Monday, 19 December 2011

Libraries Latest - Court of Appeal decision 19th December 2011. The fight goes on

No early Xmas present for Brent Library Campaigners as the Court of Appeal today dismissed our appeal - but don't go - the fight continues as we voted to take our solicitors' advice to seek leave to appeal to the Supreme Court (the highest court in the land).

A quick look at the written judgment doesn't reveal any in depth legal analysis of the sort one might expect from the Court of Appeal - very disappointing after all the efforts of Dinah Rose QC and the rest of our Legal Team.

Lord Justice Pill (we'll keep the bitter pill jokes for later) gave the main judgment. He agreed with Dinah Rose that, to establish indirect discrimination it was sufficient to show an adverse impact of the proposal on the Asian Community as compared with non-Asian communities. Given the scale of the spending reductions the council was required to make and the information available following earlier studies, a decision tht the library service should bear a share of the reduction was not, in his judgment, unlawful. There was no reason to doubt that the council was aware of its statutory duties, including those in relation to race discrimination.
He said it was "fanciful to suggest, taking the best view we can of the appellants' evidence, that it was so obvious that library provision, as distinct from other services, had discriminatory effects upon the Asian community that it needed to be a significant factor in funding decisions as the the apportionment of resources."
He found that "the decision as to which librares to close was carefully considered by the council... a full consultation was conducted and fully reported to the decision makers." and "I do not consider that the council was in breach of duty in failing to give further consideration to the racial dimension, in so far as it affected the Asian community in relation to other communities."

As to the second ground of appeal, Lord Justice Pill was satisfied that "the council exercised its functions in this case with due regard to the requirements under s149 [of the Equality Act 2010]. To put forward a reasoned proposal for closures was a reasonable reaction in the circumstances, including the urgent need to economise. It was not necessary for an Equalities Impact Assessment to be conducted before the forumlation of the proposals on which the public were to be consulted."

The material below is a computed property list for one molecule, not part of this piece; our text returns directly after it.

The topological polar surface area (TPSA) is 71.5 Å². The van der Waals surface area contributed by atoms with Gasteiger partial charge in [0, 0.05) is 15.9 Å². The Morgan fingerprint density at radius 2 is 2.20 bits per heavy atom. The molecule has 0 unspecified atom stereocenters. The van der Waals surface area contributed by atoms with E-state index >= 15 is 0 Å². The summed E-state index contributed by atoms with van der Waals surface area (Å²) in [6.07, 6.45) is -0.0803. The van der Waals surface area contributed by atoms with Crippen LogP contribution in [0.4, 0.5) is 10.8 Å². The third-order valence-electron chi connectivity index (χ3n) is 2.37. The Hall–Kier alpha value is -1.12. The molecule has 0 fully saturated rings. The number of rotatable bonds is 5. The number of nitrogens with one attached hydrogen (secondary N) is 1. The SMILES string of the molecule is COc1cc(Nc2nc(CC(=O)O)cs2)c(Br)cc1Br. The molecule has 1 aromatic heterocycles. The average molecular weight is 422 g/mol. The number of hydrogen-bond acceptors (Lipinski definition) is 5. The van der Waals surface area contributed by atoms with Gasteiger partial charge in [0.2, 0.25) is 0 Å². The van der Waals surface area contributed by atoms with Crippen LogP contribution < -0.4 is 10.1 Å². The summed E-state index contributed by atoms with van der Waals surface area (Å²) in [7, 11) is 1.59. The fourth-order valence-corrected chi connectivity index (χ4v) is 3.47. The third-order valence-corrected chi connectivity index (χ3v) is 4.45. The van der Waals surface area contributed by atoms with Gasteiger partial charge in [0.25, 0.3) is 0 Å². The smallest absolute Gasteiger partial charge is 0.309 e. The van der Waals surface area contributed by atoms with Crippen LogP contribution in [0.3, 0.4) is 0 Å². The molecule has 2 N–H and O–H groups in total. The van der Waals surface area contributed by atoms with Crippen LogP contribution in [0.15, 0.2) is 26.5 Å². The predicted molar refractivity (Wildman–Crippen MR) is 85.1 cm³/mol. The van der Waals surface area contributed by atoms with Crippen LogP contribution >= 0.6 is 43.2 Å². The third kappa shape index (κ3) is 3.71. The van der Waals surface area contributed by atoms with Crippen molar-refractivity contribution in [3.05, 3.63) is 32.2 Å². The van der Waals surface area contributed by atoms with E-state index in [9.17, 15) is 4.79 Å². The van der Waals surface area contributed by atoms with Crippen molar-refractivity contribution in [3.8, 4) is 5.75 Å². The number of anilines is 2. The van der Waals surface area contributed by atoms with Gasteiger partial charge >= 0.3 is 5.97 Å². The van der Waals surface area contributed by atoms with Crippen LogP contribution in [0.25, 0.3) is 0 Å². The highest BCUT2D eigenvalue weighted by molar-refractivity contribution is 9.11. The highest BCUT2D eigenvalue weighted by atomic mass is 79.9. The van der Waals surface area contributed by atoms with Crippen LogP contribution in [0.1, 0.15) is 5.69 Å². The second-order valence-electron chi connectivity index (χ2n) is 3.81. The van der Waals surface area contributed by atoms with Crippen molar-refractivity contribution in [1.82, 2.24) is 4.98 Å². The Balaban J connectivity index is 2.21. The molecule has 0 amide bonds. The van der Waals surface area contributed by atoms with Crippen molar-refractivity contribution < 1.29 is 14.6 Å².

As to the third ground he found that the duty under s7 of the Public Libraries and Museums Act 1964 "was also in mind and the council was aware of the duty specified. Decisions as to closures were taken with that duty in mind, the proposals included improved ways in which the expectations of users might be met. Mitigation measures were proposed in this regard".

So, in other words, the Court of Appeal agreed with the judgment of Mr Justice Ouseley.

But it's not the end of the road! Even though the Court of Appeal refused leave to appeal (which was predictable, and what usually happens).

Our solicitor, John Halford, from Bindmans, explained his view that the case does raise issues of public importance and that we should petition the Supreme Court for leave to appeal because
1. It's the first case ever decided about large scale library closures in the UK
2. The judgment addressed a number of points about he way to make cuts in public services, and was incorrect in what the law requires in relation to the closure of public services because of the risk of indirect discrimination to the Asian community. The court said that Brent could be excused because no one brought it to their attention until the legal case started and that anyway it was not significant enough to justify quashing the decision and making Brent start again.
3. It's important not only becase of what happened in Brent but because very similar decisions are being taken up and down the country in relation to other libraries and public services. If this court is correct then a number of legal protections which parliament put in place won't be as strong as they need to be.

Read John Halford's Press Statement on Bindmans website

With the benefit of that advice, and the amazing offer by John Halford on behalf of himself and the barristers, to continue on our behalf despite uncertainty about whether or not Legal Aid will be granted, it was unanimously agreed to continue with the fight and to take the next step which is to ask the Supreme Court for leave to appeal to it.

In the meantime, John Halford has asked Brent not to further dismantle the libraries. If they don't agree it will be necessary to apply for an injunction restraining them from doing so. The injunction which was in place was discharged today.

John urged us to press on showing the same spirit, and the mood outside court today was for doing just that. There was a vote of thanks to John and the rest of the legal team for their fantastic work on our behalf so far, and their preparedness to help us go to the next stage.

Read the view from Preston Road campaigners

From Kensal Rise campaigners

Twitter has been a-tweet all afternoon, the Kilburn Times has an excellent piece by Tara Brady

The Guardian

BBC News with a particularly apt photo of Alan Bennett looking glum

And Brent? Well, you heard about the unbelievably crass presentation of Team of the Year award to the team who have worked tirelessly to dismantle the library service? Sorry, I mean the "Libraries Transformation Team".

I think we need to end with an uplifting song - optional of course. How about Johnny Cash's Walk the Line?. Not entirely inappropriate.

You'll have realised that the Save Our Six Campaign still needs to raise funds to carry on to the next stage, so please continue to support the fundraising events and just donate here

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